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Dawn Ostroff, the former Chief Content and Advertising Business Officer at Spotify, will receive nine months’ worth of her $1 million per year salary as part of her exit package from the company. In a filing with the Securities and Exchange Commission, Spotify also says Ostroff will have early vesting of various stock- and cash-based incentive awards as part of a separation agreement. She made $7.5 million in 2022 according to the filing.

Ostroff exited Spotify Jan. 31 as part of a management restructuring and staff cuts that will trim the company’s workforce by six percent. The company had said that employees would receive severance totaling about five months of pay. The audio company will also continue to cover healthcare for employees during their severance period as well as pay out any unused vacation time. All employees will be eligible for outplacement services for two months. As part of the layoffs, Spotify said it expects to incur between $38 million and $48 million in severance-related expenses.

Spotify CEO Daniel Ek takes the smallest salary of management – since 2017 he has not taken a salary, opting instead to mainly be paid in stock options. Ek was paid $182,000 last year – but that was to cover his Swedish home security costs. The SEC filing says Ek owns more than 31 million shares or 16% of the company.

Gustav Söderström, who rose from Chief Research & Development Officer to co-President, Chief Product & Technology Officer during last month’s shuffle, was the top-paid executive at Spotify last year, earning $14.2 million. The SEC filing says Alex Norström, the former Chief Freemium Business Officer and now co-President, Chief Business Officer overseeing content and advertising, earned $9.2 million. CFO Paul Vogel made $6.8 million.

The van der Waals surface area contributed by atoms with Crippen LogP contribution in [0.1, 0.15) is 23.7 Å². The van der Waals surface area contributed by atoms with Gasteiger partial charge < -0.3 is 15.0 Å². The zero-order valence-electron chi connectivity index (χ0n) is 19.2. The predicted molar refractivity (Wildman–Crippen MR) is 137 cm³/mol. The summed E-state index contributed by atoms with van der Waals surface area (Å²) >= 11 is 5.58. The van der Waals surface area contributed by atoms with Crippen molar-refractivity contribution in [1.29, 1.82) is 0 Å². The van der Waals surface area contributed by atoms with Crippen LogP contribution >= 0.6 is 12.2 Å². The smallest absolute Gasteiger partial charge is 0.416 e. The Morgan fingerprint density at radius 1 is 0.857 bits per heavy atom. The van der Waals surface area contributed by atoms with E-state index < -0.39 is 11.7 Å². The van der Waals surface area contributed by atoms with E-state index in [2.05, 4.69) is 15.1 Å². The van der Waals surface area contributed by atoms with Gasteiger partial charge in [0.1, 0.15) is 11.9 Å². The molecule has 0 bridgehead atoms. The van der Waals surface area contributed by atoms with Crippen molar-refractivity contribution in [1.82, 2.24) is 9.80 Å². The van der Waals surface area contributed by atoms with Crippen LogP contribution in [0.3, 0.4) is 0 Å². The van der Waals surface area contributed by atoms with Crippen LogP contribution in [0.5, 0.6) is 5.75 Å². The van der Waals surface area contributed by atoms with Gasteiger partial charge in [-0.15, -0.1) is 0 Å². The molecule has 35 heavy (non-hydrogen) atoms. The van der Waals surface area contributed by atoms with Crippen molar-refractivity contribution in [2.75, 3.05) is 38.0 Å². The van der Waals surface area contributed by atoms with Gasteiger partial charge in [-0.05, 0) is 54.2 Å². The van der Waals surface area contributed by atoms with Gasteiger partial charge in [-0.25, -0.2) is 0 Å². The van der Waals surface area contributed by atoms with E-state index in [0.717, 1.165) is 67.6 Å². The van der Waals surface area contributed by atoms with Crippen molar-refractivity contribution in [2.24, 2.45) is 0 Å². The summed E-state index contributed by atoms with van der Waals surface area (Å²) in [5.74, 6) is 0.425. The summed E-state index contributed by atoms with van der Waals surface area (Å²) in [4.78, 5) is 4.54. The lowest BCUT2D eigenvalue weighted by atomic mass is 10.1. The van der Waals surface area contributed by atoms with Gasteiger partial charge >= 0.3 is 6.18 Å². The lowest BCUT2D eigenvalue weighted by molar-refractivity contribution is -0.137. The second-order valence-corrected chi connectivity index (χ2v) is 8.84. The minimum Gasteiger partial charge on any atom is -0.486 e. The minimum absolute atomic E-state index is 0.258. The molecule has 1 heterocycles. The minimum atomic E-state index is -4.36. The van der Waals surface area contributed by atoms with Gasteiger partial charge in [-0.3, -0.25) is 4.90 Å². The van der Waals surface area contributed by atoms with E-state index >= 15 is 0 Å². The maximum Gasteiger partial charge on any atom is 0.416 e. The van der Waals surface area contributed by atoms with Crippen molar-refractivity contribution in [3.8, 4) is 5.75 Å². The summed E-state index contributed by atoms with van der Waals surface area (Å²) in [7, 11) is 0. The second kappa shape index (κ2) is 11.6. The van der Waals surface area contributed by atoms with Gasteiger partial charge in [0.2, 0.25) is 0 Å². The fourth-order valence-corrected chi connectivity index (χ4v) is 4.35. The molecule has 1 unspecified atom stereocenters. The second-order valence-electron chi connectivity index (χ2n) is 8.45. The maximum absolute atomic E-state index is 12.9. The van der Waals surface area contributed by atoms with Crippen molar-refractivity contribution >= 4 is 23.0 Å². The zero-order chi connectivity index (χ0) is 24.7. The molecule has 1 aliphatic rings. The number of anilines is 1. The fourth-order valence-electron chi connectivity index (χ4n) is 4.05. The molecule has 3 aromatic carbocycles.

Norström takes on the responsibility for the content, advertising and licensing work going forward, according to Ek.

How Much Spotify Spent On Deals Revealed

The filing also finally reveals to investors how much Spotify paid for the text-to-speech company Sonantic, which leverages Artificial Intelligence to create lifelike voices from the written word. When the deal was announced last June no price was disclosed. Spotify now says it paid $100 million (€93 million) for the company. “This acquisition allows us to expand text-to-speech capabilities across our platform,” it says.

The filing also reveals that Spotify paid $125 million (€117 million) to buy the audiobook company Findaway last July. It then launched what it calls a “first iteration catalog” of audiobooks on Spotify in the U.S. in September, expanding it to the U.K., Ireland, Australia and New Zealand. “This new format will help expand our user base into a new category of potential listeners and connect diverse creators to new and existing fans,” the company tells shareholders.

Spotify also continues to own a stake in the Chinese music streaming company Tencent Music Entertainment Group. It says it is currently worth about $1.2 billion.